Thursday, July 22, 2010

22. "The Gender Knot" by Allan G. Johnson

Johnson, Allan G. The Gender Knot: Unraveling Our Patriarchal Legacy. Philadelphia: Temple UP, 2005. Print.
243 Pages
Reviewed by J. d’Artagnan Love

The Gender Knot was required reading for one of my classes when I was an undergraduate. I remember not liking it then but thought I would give it another try. This time around, I disliked it even more than I did the first time.

When contemplating where the world “is” in terms of gender equality, Johnson writes, “Where we are is stuck. Where we are is lost. Where we are is deep inside an oppressive gender legacy, faced with the knowledge that what gender is about is tied to a great deal of suffering and injustice. But we don’t know what to do with the knowledge, and it binds us in a knot of fear, anger, and pain , of blame, defensiveness, guilt and denial” (4). Most of this text is riddled with empty claims that lack research or evidence to support those claims. This would be one of those claims. Here he fails to acknowledge the many strides feminists have made in educating the public about gender issues, the wide range of policies and laws that have been written to create a more gender neutral society, and the integrative work being done by third wave feminists. We are neither “stuck,” nor “lost.”

Johnson defines patriarchy as “a kind of society, and a society is more than a collection of people. As such, ‘patriarchy’ doesn’t refer to me or any other man or collection of men, but to a kind of society in which men and women participate. . . . A society is patriarchal to the degree that it promotes male privilege by being male dominated, male identified, and male centered. It is also organized around an obsession with control and involves as one of its key aspects the oppression of women” (5). This might possibly be a decent definition that I could work with as an instructor, but Johnson fails to acknowledge any other possible definition of the term, limiting the scope of his argument. He makes no mention of the root of the term (pater—meaning “rule of the father”) and makes defining patriarchy seem more cut and dry than it really is.

In the first chapter, Johnson works to break down these three parts of patriarchy, and in his section on male identification he writes about the traditional marriage in which the husband goes to work and the wife stays home and does the domestic work. Despite his inability to recognize changing marital structures among heterosexuals (things have changed since 1950!) he goes on to write, “Since women generally don’t have wives, they find it harder to identify with and prosper within this male-identified model” (7). Hold up! Say that again, please: “Since women generally don’t have wives…” (7). This was the point where I started to believe this book was utter crap. Yes, on page seven. Johnson’s text is exclusively for heterosexuals stuck in 1950’s American culture. It fails to acknowledge the work being done by third wave feminists on intersecting and fluid identities, on the instability of gender identity, and on the ways we can restructure relationships. When working to contextualize his work in the first chapter, he fails to recognize the way lesbians, gays, bisexuals, transgender, and transsexual individuals are affected by patriarchy. He sets up femininity and masculinity in a very strict, stable binary: Masculinity is this and only this; femininity is that and only that.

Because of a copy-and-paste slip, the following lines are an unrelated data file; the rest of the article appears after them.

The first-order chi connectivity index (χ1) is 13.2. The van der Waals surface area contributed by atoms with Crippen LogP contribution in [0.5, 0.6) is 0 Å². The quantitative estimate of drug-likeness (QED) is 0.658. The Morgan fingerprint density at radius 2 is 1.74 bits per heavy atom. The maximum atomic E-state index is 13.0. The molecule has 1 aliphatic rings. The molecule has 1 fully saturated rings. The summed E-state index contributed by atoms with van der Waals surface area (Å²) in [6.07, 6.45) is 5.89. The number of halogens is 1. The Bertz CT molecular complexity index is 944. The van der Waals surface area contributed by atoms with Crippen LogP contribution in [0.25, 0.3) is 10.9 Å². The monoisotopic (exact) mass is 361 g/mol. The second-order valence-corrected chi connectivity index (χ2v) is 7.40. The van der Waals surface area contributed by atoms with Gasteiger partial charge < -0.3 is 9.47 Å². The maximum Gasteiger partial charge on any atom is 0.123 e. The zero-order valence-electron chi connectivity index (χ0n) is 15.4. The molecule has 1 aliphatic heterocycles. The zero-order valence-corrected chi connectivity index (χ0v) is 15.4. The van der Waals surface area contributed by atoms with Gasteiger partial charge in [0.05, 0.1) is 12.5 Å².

Johnson writes that women in power are automatically at risk of being raped: “To a rapist, the most powerful woman in the land is first and foremost a woman—and this more than anything else culturally marks her as a potential victim” (23). I am absolutely offended by this statement for SO MANY REASONS. I feel like I could write a book just debunking this ill-informed perspective. First, ALL women are at risk to become potential victims no matter how much power they supposedly have and so are men. Second, this sort of logic works to dissuade women from wanting any kind of power and recognition on the basis of fear thus further oppressing them. Third, this claim is fear-based and not evidence-based. He presents no statistics or research to support what he’s writing.

In conclusion, I would never use this book in the classroom, EVER.

I can’t decide what I want to do with it: trash or compost fodder? To the compost it goes. *rip*

0 darts out of 5
Bookshelf Project Status: TRASHED

No comments: